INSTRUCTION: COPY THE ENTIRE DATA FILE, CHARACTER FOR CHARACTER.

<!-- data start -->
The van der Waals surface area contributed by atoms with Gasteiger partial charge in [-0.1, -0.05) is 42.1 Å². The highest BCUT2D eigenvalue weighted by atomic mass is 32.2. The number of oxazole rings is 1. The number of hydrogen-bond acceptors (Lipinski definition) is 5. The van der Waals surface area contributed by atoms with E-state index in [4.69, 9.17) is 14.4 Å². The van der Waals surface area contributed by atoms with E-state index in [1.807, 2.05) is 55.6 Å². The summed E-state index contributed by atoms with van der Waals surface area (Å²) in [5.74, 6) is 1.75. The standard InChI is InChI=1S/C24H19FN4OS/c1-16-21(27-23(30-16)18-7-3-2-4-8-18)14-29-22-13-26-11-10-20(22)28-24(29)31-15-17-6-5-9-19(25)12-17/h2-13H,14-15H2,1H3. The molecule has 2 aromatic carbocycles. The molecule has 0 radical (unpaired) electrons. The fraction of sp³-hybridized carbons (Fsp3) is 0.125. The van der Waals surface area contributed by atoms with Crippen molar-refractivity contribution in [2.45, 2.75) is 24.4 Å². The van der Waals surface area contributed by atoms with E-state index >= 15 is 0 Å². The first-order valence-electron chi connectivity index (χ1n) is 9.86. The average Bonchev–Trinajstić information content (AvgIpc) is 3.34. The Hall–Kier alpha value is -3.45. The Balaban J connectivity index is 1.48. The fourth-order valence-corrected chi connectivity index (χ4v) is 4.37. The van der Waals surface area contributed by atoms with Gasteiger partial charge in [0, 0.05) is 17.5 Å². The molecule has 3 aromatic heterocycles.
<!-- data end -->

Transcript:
The van der Waals surface area contributed by atoms with Gasteiger partial charge in [-0.1, -0.05) is 42.1 Å². The highest BCUT2D eigenvalue weighted by atomic mass is 32.2. The number of oxazole rings is 1. The number of hydrogen-bond acceptors (Lipinski definition) is 5. The van der Waals surface area contributed by atoms with E-state index in [4.69, 9.17) is 14.4 Å². The van der Waals surface area contributed by atoms with E-state index in [1.807, 2.05) is 55.6 Å². The summed E-state index contributed by atoms with van der Waals surface area (Å²) in [5.74, 6) is 1.75. The standard InChI is InChI=1S/C24H19FN4OS/c1-16-21(27-23(30-16)18-7-3-2-4-8-18)14-29-22-13-26-11-10-20(22)28-24(29)31-15-17-6-5-9-19(25)12-17/h2-13H,14-15H2,1H3. The molecule has 2 aromatic carbocycles. The molecule has 0 radical (unpaired) electrons. The fraction of sp³-hybridized carbons (Fsp3) is 0.125. The van der Waals surface area contributed by atoms with Crippen molar-refractivity contribution in [2.45, 2.75) is 24.4 Å². The van der Waals surface area contributed by atoms with E-state index >= 15 is 0 Å². The first-order valence-electron chi connectivity index (χ1n) is 9.86. The average Bonchev–Trinajstić information content (AvgIpc) is 3.34. The Hall–Kier alpha value is -3.45. The Balaban J connectivity index is 1.48. The fourth-order valence-corrected chi connectivity index (χ4v) is 4.37. The van der Waals surface area contributed by atoms with Gasteiger partial charge in [0, 0.05) is 17.5 Å². The molecule has 3 aromatic heterocycles.